Steel Forging

Steel forging is commonly used in mechanical and industrial applications due to its strength, availability, and specialized alloys like stainless and carbon steel.  Forgings in steel offer unsurpassed resilience for manufacturing parts that simply must not fail.

Benefits of Steel Forging

Custom Steel Forging Benefits

  • Custom steel forged parts offer a high degree of reliability and tolerance capabilities.
     
  • Custom steel forgings offer uniformity of composition and structure. With many metal forgings made from one "heat" of steel, steel forgings have minimum variation in machinability and mechanical properties.
     
  • Custom forged steel parts are stronger and more reliable than machined or cast parts due to the fact that the grain flow of the steel is altered, conforming to the part's shape. Grain flow strengthening in steel forgings is analogous to the cross grain strength of wood.
     
  • Custom steel forged parts make possible designs that accommodate high loads and stresses. Forgings are free from internal gas pockets, voids, or cooling defects that can cause unexpected fatigue or impact load failure. Custom Steel forgings are used when quality cannot be questioned.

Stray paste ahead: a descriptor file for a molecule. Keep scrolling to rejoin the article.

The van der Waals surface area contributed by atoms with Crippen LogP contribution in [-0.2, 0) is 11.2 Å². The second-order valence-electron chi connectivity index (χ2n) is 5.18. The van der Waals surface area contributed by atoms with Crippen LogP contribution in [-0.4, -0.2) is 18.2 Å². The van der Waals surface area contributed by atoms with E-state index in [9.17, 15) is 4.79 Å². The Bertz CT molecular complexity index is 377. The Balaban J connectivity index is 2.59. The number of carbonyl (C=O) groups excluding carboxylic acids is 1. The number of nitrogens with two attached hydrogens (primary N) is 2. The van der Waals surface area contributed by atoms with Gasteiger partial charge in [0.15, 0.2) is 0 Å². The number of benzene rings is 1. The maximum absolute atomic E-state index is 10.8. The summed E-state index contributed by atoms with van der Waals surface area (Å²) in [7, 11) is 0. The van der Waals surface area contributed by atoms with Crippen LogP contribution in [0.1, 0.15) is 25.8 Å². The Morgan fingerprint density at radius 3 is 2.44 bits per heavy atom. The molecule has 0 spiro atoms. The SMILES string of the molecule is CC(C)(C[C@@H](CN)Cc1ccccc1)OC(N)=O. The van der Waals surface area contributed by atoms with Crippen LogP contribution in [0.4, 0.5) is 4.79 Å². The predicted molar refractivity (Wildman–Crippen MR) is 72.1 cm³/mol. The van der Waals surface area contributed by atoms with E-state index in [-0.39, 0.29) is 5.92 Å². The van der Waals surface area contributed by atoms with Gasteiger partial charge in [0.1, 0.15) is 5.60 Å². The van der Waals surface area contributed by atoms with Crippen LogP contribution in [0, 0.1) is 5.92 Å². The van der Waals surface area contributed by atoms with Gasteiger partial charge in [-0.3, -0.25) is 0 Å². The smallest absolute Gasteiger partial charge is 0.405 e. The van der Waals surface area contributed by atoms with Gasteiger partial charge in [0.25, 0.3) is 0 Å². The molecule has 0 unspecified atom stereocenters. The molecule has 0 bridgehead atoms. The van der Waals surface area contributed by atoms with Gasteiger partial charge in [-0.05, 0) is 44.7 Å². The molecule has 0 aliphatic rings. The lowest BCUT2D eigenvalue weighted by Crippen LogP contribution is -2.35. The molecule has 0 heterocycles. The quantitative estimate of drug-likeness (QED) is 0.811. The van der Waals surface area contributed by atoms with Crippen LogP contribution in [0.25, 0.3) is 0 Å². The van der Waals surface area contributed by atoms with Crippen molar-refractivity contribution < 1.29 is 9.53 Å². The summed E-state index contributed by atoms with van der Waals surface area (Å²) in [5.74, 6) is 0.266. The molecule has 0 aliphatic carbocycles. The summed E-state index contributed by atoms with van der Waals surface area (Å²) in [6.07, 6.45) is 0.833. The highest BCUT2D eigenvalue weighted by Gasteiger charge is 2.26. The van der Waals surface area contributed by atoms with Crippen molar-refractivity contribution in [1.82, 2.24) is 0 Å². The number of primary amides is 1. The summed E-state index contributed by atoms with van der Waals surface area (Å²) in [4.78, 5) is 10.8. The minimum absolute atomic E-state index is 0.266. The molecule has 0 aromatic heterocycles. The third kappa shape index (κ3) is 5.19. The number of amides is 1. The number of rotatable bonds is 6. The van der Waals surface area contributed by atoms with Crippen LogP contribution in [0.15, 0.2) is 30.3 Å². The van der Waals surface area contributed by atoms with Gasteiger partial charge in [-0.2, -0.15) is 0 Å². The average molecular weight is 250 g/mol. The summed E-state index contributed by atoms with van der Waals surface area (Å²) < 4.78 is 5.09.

• Steel forging is the application of thermal and mechanical energy to steel bars, billets, and ingots to cause the material to change shape while in the solid state. This is a different process than casting, where metal is melted and poured into a mold in the liquid or molten state.

Custom Steel Forging Process

  • Steel, especially when heated to forging temperature, is ductile and malleable; able to be shaped by applying pressure. With proper processing methods, custom forging allows a billet of steel to be shaped permanently without cracking, due to its plasticity.
     
  • Custom steel forging requires an induction heating system, forge furnace or oven to heat the steel to sufficient temperature such that work hardening or strain hardening will not result from the deformation process. Metallurgical recrystallization and grain refinement result from the thermal cycle and the deformation process. This strengthens the resulting steel product, particularly in terms of impact toughness.
     
  • Steel strength refers to compressive strength (compressing without crushing), tensile strength (pulling without breaking) and shear strength (the ability to avoid breaking allowing two pieces to slide past one another). The term shear strength is sometimes interchanged with the term impact toughness, although test methods may differ.